Black and Hispanic people in Boulder County are more likely to be charged with a crime, convicted and sentenced to jail or prison than white residents, according to a new study into the practices of the Boulder County District Attorney’s Office.
Black people in Boulder County have for years been charged with crimes at five to six times the rate that white people were charged, and Hispanic people charged at about three times the rate white people were charged, according to the two-year study by the Vera Institute, a national organization focused on criminal justice reform.
The study examined more than 58,000 criminal cases prosecuted by the Boulder County District Attorney’s Office between 2013 and 2019.
Black people made up about 1% of Boulder County’s population in 2018 and 2019, but accounted for 5% of the county’s criminal defendants; Hispanic people made up about 13% of the county’s population, but 25% of criminal defendants. The county was about 79% white, but white people made up just 68% of criminal defendants.
Additionally, in 2018 and 2019, 34% of people in Boulder County sentenced to prison were Hispanic and 7% were Black, both disproportionately high numbers when compared to the county population’s overall racial breakdown.
“In short, we see that the disparities start at the beginning of the system and, in the most serious of sentences, ending in prison, the disparities actually increase,” Seleeke Flingai, a senior research associate at Vera, said during a July 7 presentation on the research.
In addition to racial disparities throughout the court process, the study also found that people experiencing homelessness are disproportionately brought into the court system: only about .5% of Boulder County’s population is homeless, but 10% of adult felony criminal cases between 2018 and 2019 were brought against people experiencing homelessness.
Defendants considered to be transient, homeless or living in a shelter were more likely to face drug charges, more likely to be sent to jail, and less likely to see their charges dismissed than housed people, the study found.
Boulder County District Attorney Michael Dougherty, who took office in 2018, was not immediately available for comment Tuesday, but said during the July 7 presentation that prosecutors in the office already have made some reforms, but that the study shows they have “more work to do.”
“As prosecutors, it would be a mistake for us to simply sit back and say racism exists in the country and the fact that it flows into the justice system is not our problem,” he said. “Rather, we have to take responsibility for the courts that we control, the parts that we have authority over, and do our very best to identify where those disparities exist.”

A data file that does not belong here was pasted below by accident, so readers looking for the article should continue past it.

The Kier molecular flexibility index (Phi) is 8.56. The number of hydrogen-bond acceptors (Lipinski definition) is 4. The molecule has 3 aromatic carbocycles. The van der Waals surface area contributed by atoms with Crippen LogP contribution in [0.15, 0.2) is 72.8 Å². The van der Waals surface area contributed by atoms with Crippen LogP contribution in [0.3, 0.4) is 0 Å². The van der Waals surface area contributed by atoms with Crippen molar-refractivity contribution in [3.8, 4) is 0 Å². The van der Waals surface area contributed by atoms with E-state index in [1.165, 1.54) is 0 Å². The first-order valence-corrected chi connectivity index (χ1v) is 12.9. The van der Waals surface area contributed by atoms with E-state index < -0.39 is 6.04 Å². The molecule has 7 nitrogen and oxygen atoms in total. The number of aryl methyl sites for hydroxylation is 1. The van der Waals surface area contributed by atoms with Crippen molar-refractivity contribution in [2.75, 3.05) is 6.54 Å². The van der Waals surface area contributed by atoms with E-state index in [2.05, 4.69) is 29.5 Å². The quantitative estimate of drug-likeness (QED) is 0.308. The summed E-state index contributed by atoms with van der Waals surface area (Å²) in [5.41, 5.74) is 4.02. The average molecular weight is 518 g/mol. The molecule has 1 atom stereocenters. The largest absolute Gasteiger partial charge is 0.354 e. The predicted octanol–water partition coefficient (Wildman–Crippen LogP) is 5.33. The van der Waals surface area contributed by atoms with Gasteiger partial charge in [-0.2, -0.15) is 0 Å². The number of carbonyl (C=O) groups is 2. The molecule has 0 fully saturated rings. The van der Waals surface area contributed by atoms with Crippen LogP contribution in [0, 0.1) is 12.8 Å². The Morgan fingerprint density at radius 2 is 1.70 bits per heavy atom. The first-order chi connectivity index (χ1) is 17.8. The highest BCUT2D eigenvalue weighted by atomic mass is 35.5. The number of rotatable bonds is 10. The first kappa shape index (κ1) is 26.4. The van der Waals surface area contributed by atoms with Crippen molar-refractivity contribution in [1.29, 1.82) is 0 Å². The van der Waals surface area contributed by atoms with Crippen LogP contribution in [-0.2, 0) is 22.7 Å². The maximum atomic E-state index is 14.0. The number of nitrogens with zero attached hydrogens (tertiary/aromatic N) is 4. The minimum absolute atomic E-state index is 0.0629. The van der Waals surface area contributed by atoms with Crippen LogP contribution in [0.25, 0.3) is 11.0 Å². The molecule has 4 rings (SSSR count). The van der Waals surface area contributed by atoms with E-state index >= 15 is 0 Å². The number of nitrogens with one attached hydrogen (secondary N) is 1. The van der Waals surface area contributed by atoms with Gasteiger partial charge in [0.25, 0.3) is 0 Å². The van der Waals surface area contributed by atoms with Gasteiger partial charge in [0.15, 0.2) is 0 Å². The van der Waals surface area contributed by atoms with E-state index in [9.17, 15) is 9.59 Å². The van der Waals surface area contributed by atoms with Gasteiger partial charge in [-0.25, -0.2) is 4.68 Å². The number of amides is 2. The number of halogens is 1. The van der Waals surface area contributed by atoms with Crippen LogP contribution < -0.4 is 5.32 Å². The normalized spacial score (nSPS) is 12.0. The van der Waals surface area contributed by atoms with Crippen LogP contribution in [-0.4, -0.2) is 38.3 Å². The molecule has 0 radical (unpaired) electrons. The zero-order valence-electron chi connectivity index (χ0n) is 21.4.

The study also found that the district attorney’s office has in recent years expanded its diversion programs — in which prosecutors typically dismiss charges if defendants meet certain criteria or take certain steps — which has reduced the number of people being sentenced to probation and jail.
Additionally, the office is doing a better job of offering diversion to juvenile defendants of all races, the study found. In the past, white children were much more likely to be offered diversion than Black or Hispanic children, but that gap has narrowed since 2018, the study found.
Dougherty said his staff now reviews nearly all juvenile cases to see if the children are eligible for diversion, and prosecutors now divert more kids out of the court system than they prosecute.
For adult diversion, which is less widespread, white defendants are still more likely to be offered diversion than Black or Hispanic defendants, according to the study.
The study’s findings are similar to the situation researchers found last year in the Denver District Attorney’s Office, where Black and Hispanic people were treated more harshly than their white counterparts in multiple ways.
Vera Institute will “this summer” release a final written report on the research in Boulder, a spokeswoman for the district attorney’s office said in a news release Tuesday, and the DA’s office plans to publish a “public-facing dashboard” that will allow anyone to access the data as it continues to reform its operations.
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